Here are the hard-hitting (nh @ “hard-hitting”) questions:

  1. Do you think the world would be better off if your lab got shut down? This is an important question because the very millisecond you mention “waste” and “science”, the politicians will come out with guns blazing, ready to shut it down. If your lab is doing ethically questionable things (i.e., the research isn’t something that’s directly beneficial, etc.), they’re going to cut X, period. It’s never, “let’s spend less money on X so we can spend more money on Y”; it’s always, “let’s cut X”.
  2. What are the terms of your funding? If the mandate is to study breast cancer, lung cancer, allergies, etc., then you must study X.
  3. Are the limitations scientific or are they legal and/or political? If someone asks for several billion dollars to develop another means to move the goal-posts back even further in molecular dynamics “research”, then that’s scientifically stupid and there are people who are comfortable in killing that. However, if the limitations are legal, political or sociological and not a matter of science, then that’s a totally different issue. The laws of physics are not going to change, but laws of Congress can and will change.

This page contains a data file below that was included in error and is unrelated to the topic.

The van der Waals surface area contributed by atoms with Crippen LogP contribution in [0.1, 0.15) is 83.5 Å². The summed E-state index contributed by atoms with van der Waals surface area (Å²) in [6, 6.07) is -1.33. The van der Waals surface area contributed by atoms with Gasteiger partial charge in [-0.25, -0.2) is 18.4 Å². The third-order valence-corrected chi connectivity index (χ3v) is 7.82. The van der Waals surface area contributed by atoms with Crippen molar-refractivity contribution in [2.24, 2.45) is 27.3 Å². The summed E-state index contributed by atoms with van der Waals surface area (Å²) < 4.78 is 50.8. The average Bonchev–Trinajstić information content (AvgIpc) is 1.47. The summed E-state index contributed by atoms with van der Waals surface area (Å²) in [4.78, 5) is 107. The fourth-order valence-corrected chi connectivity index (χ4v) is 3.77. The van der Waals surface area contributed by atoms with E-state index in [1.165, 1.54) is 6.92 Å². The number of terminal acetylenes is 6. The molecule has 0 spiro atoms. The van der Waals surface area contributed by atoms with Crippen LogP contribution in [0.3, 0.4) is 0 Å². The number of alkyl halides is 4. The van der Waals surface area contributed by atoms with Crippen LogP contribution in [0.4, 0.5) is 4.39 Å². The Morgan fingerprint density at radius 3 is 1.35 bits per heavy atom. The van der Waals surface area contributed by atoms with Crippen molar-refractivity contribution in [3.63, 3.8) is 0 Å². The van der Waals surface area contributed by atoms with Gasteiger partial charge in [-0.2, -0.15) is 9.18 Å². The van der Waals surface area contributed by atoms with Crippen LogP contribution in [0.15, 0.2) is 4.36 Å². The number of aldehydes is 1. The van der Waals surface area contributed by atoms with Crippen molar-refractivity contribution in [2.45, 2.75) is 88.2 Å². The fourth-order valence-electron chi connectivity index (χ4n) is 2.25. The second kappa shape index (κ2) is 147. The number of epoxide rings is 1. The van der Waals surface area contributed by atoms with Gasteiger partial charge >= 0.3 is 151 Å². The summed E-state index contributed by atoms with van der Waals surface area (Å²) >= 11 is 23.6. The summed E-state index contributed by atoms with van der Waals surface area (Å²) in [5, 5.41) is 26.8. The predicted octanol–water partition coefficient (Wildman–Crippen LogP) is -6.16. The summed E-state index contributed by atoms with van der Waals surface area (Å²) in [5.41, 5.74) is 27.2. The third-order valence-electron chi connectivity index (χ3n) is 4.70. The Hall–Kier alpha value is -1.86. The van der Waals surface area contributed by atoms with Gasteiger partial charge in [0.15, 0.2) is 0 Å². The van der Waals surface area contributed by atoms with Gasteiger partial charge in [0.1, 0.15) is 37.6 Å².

If you had a relative with major medical conditions, you’re going to have a very strong interest in screaming in peoples’ faces to spend billions of dollars for a measly 0.015% probability of having said relative live another six months. So, if some Congressman shows up at the hospital and says to you, “I’m sorry, but we are not going to fund the research that could possibly lead to that 0.0015% chance of your aunt making it to Christmas…”, then you’re not going to vote for them.

Decisions about what kind of research that should be done are not made “rationally”, in the ordinary sense of the word. People basically, are irrational–and that benefits specific aspects of research a la biotech. People are terrified of dying. If you spend hundreds of billions of dollars on 20,000 different things and one of those things turns out to be something directly beneficial to people suffering from complications from a specific disease, they’re not going to care about the other 19,999 things that didn’t produce squat.